This was a splendid way to wrap-up a fantastic year of television. And it was an even better send-off for Matt Smith’s whimsy-soaked era of Doctor Who.
Before we talk about the eagerly anticipated transition from the Eleventh Doctor (Matt Smith) to the Twelfth Doctor (Peter Capaldi), lets take a look back at the Tenth’s (David Tennant) rather sad swan-song. I’ll be quick, don’t worry.
The Tenth Doctor represented the best run of Doctor Who since the show had left the air-waves. Fans dreaded the departure of David Tennant, who had become inseparable from the character and the series. It did not help that Matt Smith was a relative unknown, as-well as being considerably younger than any previous Doctor had been. He just seemed more like the lead singer from some alternative indie bad your hipper-than-you friends would shove down your throat. When Tennant’s Doctor declared he didn’t want to leave, shortly before regenerating into Smith, fans agreed. It was likely all down hill from here. Even the show seemed to be feeling uncertain of its own future.
Then, the Eleventh Doctor’s era begun. Looking back, it was the moment Doctor Who finally exploded into a North-American phenomenon. Sure, most every TV viewer knew the name already. It was that British show, with the blue telephone-box thingy. But young girls didn’t hang posters of the Doctor in their lockers and young boys had no idea what a Dalek was. I guess what I’m trying to say is, Doctor Who was never seen as main-stream. Not until Matt Smith.
He ended up being the ultimate gate-way Doctor. Lots of North-American fans started watching with the episode “The Eleventh Hour” and retroactively discovered Tennant and a long and rich back-catalog of seasons. I’m in that boat and I know I’m not alone.
Instead of watering down the Doctor Who formula to attract a broader audience, they decided to make Smith’s run a sort-of primer on the mythology of Who. Old villains and side-charactors who hadn’t been seen in decades were re-introduced as if for the first time, making it possible to watch old episodes without doing homework before-hand.
So, kets talk about the episode at hand…
While fans of old and new Who appreciated the many layered call-backs and surprise twists on the mythology, the story-line was just an excuse to highlight Matt Smith’s legacy on the show. His most memorable foes returned to pay tribute one last time (watching the Doctor fight beside The Silence, even for only one shot, was bad-ass, as was the Weeping Angels buried in snow– just awesome) and we got a few tidy nods to un-finished story-arc’s from previous seasons (see: the Doctor’s room in that creepy hotel). But really, it was all about saying good-bye.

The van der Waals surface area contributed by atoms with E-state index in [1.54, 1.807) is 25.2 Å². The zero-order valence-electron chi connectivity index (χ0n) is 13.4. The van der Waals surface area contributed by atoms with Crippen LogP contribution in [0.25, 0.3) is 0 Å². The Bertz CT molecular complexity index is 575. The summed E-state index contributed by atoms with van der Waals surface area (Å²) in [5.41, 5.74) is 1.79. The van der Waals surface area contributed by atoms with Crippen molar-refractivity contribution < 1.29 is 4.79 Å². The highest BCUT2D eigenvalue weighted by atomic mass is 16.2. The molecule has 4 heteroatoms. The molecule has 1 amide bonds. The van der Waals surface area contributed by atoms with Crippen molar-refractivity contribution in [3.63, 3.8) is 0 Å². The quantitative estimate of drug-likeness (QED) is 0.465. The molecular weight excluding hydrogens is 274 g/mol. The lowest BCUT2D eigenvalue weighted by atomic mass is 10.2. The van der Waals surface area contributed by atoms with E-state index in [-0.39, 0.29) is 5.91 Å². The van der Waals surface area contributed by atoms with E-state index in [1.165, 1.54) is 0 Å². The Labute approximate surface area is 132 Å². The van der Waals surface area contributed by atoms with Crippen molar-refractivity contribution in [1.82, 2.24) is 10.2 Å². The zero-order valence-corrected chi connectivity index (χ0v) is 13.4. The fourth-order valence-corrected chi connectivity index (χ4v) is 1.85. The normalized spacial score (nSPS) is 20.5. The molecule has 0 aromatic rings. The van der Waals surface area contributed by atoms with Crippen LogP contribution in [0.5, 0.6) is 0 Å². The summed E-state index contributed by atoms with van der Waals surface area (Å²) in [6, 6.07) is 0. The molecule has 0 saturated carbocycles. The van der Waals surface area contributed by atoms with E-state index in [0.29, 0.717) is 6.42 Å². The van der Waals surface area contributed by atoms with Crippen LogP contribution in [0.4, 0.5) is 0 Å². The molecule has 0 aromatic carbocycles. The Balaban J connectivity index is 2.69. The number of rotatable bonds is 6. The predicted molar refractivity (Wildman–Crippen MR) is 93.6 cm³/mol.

One of my favourite surprises was the revelation about the planet Trensolor (I don’t care if I spelt it wrong, get over yourselves), which is the bleak place that will, one day soon, be the burial site of the Doctor; a war-torn, scared landscape with an giant, ominous tomb-stone leaning over it: the ruins of the TARDIS. The way it was set-up in previous episodes, it seemed like the most tragic place a whimsical and empathetic Doctor like the Eleventh could end up. The realization that the snowy town of Christmas – an ideal place for the Doctor to relax before his final battle – was actually Trensolor, gave me chills. You knew it had to be from the moment the episode started, just logistically, but the way he stumbled into it was so blind and unassuming felt haunting: it’s the way he starts all of his adventures, even his last.
The later revelation that the Eleventh Doctor wouldn’t die in battle, but instead died of old age, was a wonderful choice. Seeing Matt Smith in those old-age prosthetics, carving a wooden toy in a dimly-lit room full of children’s drawings, was so touching. I know it makes no sense for him to start aging visually all of a sudden, but the impact it had was enough for me to not think about it too much.
After the enemies have all been defeated and the town of Christmas is safe, the Doctor retreats back to his TARDIS to regenerate. Clara finds him after the process has only just begun. Some of Matt Smith’s dialogue here seemed very fourth-wall breaking, but appropriately so (“I won’t forget a line of this”). These Doctor-to-Doctor transitions kinda have to be fourth-wall breaking, by nature. The sentiment expressed in this one, though, was far more hopeful than the previous one had been.
I’ve got to wrap this up by talking about the Twelfth Doctor a little bit. “Get me a fucking Curly Wurly!”. Enough said.
The Doctor: “It all just disappears, doesn’t it; everything that you are, gone in a moment, like breath on a mirror. Any moment now, he’s a coming.” Clara: “Who’s coming?” The Doctor: “The Doctor…” Clara: “You– You are the Doctor.” The Doctor: “Yup– And I always will be, but times change and so must I. (…) We all change. When you think about it, we’re all different people, all through our lives. And that’s okay, that’s good. You’ve got to keep moving, so long as you remember all the people that you used to be. I will not forget one line of this, not one day. I swear. I will always remember when the Doctor was me.”